The Football Association have taken a stand for David against Goliath by putting aside their concerns over England's next European Championship qualifying match being staged at a tiny stadium in Liechtenstein. In the same vein, they are also prepared to bring in new regulations preventing small clubs making a fast buck by surrendering home advantage in the FA Cup.
Senior officials regret that Farnborough Town's fourth-round tie against Arsenal yesterday had to be switched to Highbury. While emphasising that safety considerations are paramount, they want home clubs and their local emergency services to make every effort to stage games at the original venue.
There is particular concern that, in Farnborough's case, the Conference club had made up their mind about switching even before a meeting with the relevant authorities took place to discuss it. Farnborough's chairman, Graham Westley, has admitted doing so after taking a telephone call the night before the meeting from Arsenal's managing director, Keith Edelman. "Arsenal put it very nicely," Westley said. "They said, 'We have 38,000 fans, are your stands up to it? Is there the potential for mass disaster on the day and can you give us assurances that there won't be?' There was only one decision to make."
That decision was duly confirmed the next day, ensuring that the non-League club would effectively double the £300,000 to be made from playing the match at their Cherrywood Road ground. They were entitled to have requested a neutral ground, but would have made less money.
"You want the game on at the smaller club," said David Davies, who with Nic Coward is acting chief executive of the FA until Adam Crozier's successor is appointed. "That's what this competition is all about. We want to make that happen." Coward, a Shrewsbury Town supporter who took Davies to Gay Meadow for the famous third-round victory over Everton, added: "It's our priority to make sure that continues. This decision at Farnborough is the exception, not the rule. We want to understand how that came about, so we can make sure the magic of the Cup is kept going."
Discussions are being held with Ken Bates, the chairman of the FA Cup Committee, to that end, and new regulations are being threatened if necessary; what they might be has not been specified.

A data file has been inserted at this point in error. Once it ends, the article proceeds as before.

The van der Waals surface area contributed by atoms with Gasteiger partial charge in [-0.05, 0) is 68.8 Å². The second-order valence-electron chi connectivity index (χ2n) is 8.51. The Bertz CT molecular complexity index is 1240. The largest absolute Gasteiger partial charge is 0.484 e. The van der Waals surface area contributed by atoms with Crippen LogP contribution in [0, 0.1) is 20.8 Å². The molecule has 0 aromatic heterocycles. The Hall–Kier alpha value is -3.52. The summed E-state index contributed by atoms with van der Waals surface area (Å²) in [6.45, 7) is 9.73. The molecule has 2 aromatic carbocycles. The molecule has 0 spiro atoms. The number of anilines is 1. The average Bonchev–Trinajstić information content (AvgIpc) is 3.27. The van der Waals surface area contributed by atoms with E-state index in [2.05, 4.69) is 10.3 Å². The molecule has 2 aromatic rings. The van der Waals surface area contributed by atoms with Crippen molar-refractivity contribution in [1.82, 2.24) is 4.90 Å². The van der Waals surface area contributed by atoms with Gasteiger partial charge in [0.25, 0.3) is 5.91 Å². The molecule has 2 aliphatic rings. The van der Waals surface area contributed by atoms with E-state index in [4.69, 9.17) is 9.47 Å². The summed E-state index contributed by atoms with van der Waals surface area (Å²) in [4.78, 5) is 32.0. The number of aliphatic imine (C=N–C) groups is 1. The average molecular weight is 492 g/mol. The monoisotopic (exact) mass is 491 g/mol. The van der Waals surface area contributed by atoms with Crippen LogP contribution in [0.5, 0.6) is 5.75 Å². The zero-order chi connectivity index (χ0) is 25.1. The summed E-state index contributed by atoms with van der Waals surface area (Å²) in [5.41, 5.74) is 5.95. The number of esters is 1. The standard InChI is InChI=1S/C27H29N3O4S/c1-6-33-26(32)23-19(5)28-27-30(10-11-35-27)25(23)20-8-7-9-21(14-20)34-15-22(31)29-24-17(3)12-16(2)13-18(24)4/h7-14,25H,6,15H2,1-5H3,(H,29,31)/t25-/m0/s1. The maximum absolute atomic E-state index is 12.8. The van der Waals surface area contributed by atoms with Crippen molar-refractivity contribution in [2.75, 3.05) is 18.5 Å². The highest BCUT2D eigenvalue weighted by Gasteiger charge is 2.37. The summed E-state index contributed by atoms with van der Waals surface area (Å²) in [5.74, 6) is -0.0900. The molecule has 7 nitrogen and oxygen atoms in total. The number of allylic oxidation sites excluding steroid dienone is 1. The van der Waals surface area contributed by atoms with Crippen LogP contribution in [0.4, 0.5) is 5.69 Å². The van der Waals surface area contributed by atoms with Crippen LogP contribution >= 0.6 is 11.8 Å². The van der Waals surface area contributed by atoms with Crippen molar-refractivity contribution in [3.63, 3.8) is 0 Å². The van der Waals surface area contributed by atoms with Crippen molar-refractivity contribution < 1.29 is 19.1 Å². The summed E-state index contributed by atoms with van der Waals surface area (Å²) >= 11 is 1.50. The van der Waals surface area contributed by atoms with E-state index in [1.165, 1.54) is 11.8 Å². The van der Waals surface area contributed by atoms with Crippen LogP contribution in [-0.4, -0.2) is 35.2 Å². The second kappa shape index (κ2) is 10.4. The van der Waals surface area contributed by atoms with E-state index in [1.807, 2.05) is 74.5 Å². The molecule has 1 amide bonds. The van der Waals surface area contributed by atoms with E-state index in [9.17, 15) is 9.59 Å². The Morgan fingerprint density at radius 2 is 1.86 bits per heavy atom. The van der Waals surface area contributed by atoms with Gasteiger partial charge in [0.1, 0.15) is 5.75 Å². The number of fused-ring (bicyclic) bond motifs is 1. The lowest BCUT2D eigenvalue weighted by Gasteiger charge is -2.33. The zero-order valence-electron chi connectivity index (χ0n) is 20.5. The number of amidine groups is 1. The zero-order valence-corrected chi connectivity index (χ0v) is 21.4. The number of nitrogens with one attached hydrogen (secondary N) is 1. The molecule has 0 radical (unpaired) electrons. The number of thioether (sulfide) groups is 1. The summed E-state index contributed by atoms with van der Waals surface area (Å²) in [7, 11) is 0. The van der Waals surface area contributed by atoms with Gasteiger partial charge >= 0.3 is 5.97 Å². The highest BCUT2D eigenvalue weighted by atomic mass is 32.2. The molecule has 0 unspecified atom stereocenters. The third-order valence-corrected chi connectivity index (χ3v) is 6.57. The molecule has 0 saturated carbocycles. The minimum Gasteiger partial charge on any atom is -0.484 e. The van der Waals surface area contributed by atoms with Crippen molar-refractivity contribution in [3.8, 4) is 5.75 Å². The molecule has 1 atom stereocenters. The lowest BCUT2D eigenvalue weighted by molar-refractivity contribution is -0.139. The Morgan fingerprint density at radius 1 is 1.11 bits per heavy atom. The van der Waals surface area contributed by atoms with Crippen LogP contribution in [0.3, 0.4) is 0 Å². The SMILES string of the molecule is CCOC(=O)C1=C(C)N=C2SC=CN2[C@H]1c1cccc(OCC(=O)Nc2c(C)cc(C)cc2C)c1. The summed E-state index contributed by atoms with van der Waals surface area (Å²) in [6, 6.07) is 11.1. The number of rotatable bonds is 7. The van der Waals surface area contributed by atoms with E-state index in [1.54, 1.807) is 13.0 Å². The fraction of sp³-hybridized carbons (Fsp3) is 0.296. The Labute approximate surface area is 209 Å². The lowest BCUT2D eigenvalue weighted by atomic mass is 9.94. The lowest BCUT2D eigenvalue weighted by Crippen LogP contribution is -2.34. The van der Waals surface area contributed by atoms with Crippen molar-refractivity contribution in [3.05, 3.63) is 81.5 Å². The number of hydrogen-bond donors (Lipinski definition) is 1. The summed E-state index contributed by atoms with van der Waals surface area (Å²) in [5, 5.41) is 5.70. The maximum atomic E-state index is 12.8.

The Euro 2004 tie in Liechtenstein on 29 March will take place at a ground 25 per cent smaller than Farnborough's, with a capacity of barely 3,600. "We had concerns and discussed them with Uefa," Davies said. "But Spain and Portugal have played there in the recent past without incident. We are part of European football, members of Uefa, and if the advice we're getting is that there's no reason why the game should not go ahead, we take the advice and we're happy to play in what will be the biggest match ever played in Liechtenstein." England have been allocated 900 tickets, to be distributed through their members' club, and the appeal – as ever – is for those without tickets not to travel.
Gate receipts will hardly be sufficient to swell the FA's coffers as they seek a reduction of one-fifth in operating expenses, and they are determined not to give up playing lucrative friendlies, despite Sven Goran Eriksson's agreement to hold occasional get-togethers – like last November's – instead of playing matches. Leading Premiership clubs wanted a reduction in the number of internationals and are still pressing for compensation when their players are called up.
Discussions are likely to continue for some time on that issue and will not be resolved before the friendly against Australia at Upton Park on 12 February, which is already sold out. England play in South Africa on 22 May and will be at home, probably to Yugoslavia, on 4 June, a week before the European Championship game against Slovakia.
Meanwhile, Davies and Coward find themselves with much to do before a new chief executive is appointed. Neither will be applying for the position, which has only been advertised today. In the interim, new initiatives include a Financial Advisory Committee under Sir Roland Smith, which will at last include a "fit and proper person test" designed to stop con-men and fraudsters gaining control of clubs for their own ends. Few people will share Coward's faith that football is "an industry that self-regulates well" and Davies has already admitted that introducing the fit and proper person test could be a legal minefield.
Other declared aims include recruiting Howard Wilkinson's successor as the FA's technical director, speeding up disciplinary procedures and attracting more coaches from ethnic minorities.